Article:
Chandler Smith, co-founder of BikeState38, says, "Building community and simplifying access are the cornerstones of our shared mission to better the sports of cycling and triathlon in the state. We look forward to working with our friends at 303 to create and share resources and opportunities. We want to shed light on all those who play a role in the industry and benefit anyone looking to experience Colorado from the seat of a bicycle."

    About 303cycling & 303Triathlon: The 303 websites are your source for cycling & triathlon news in the state of Colorado and have the best consolidated calendar covering all events including racing, training, tours, events, and more. The jobs page allows those in or out of the state looking for employers who support your interest and values. Directories for coaching and clubs, as well as resources, rides and climbs are featured. Additionally, 303 is Colorado's daily news source for cycling and triathlon; whether your interest is in racing, training, commuting, advocacy, industry news, or recreational aspects, 303 has got you covered. For more information on 303Colorado (303cyling, 303Triathlon), please visit the websites 303cycling.com and 303Triathlon.com, or email info@303Colorado.com.

    About BikeState38: BikeState38 is your hub for all things cycling for the state of Colorado; a directory of resources to navigate all the rides, destinations, bike shops, manufacturers and nonprofits that make up Colorado’s cycling landscape. BikeState38 covers most means of biking but their primary focus is road cycling and touring; with an emphasis on organized recreational rides. From event directors to industry professionals, bicycling newbies to fanatics, BikeState38 has a little something for everyone with access to free wheeled experts, clubs and advocates. BikeState38’s site is undergoing a number of updates in preparation for the spring, when they’ll introduce Your Bike Hub, a Brand Ambassador program and a pilot membership/rewards opportunity called Pedal Points. For more information on BikeState38, please visit the website BikeState38.com, or email info@BikeState38.com.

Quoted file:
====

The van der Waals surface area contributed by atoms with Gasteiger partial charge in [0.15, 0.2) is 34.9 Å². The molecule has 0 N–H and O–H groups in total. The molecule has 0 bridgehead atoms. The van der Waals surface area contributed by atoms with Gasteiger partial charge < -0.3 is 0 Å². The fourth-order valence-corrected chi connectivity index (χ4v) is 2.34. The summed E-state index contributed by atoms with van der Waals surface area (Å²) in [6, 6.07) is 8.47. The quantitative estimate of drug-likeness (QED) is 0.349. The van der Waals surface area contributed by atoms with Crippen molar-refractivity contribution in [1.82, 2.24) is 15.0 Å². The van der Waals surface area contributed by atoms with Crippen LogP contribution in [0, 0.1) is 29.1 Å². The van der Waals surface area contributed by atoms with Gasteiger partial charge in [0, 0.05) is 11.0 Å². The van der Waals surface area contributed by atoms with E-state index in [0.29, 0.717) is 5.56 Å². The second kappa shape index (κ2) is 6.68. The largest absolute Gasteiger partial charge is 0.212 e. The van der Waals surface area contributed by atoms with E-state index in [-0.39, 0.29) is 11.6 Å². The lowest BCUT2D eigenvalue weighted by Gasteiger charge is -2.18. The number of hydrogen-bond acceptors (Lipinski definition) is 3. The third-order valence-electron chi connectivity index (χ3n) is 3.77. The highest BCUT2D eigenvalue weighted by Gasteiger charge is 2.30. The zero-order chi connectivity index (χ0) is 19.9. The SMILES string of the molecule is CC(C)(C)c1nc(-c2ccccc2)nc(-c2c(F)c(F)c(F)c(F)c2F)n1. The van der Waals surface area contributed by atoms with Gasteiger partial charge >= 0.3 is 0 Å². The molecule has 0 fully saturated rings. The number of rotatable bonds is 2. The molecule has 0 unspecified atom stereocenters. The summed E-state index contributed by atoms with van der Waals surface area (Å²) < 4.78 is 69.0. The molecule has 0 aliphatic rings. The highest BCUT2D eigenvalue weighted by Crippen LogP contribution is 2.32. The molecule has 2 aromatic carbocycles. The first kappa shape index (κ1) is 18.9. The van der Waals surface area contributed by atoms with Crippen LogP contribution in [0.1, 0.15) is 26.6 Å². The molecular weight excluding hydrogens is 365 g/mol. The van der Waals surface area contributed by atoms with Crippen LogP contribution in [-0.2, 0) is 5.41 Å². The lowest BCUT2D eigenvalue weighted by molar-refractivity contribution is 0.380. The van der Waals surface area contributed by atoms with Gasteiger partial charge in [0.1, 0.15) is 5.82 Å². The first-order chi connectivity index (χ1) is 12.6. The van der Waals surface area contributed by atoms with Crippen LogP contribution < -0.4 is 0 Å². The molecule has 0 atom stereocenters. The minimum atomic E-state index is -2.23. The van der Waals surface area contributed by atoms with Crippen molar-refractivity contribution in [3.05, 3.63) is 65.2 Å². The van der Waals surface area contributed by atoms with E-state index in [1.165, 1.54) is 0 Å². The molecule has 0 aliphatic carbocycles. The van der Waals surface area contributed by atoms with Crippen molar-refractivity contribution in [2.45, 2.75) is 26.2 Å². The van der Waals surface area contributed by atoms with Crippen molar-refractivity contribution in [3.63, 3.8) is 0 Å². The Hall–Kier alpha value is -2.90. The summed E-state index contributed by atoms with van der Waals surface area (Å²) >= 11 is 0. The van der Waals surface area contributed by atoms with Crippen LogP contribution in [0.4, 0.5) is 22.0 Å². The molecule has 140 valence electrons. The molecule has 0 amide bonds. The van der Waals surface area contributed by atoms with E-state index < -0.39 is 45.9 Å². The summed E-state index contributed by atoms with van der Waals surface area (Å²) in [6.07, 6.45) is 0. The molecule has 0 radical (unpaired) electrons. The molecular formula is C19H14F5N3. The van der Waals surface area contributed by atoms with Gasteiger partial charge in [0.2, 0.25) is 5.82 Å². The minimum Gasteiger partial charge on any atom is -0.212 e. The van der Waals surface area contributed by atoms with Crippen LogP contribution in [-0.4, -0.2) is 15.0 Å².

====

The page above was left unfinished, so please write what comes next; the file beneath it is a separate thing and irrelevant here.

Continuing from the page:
• Cheri Felix on Snot Rockets and Measuring Sticks

    By Cheri Felix

    Whether you are a man or woman, pull up a chair. This applies to all of us. From the average (like me) to the very best and most talented.

    I’ve never done a “farmer’s blow” or “snot rocket”. By that I mean I use a tissue when I need to blow my nose on the trail. Which means I stop the bike, reach into the pack for a tissue and proceed to clear the passages. I just don’t know how to do it any other way but during the fat bike race in Fraser my nose was able to manufacture an alarming combination of frozen and drippy snot. And I won’t stop during a race (unless I’ve fallen in the snow) but I had to clear my nose and so I tried it. No go. I inhaled when I was supposed to exhale. So typical of me. I almost choked on my own snot which almost made me panic. Clearly this is not a good option for me.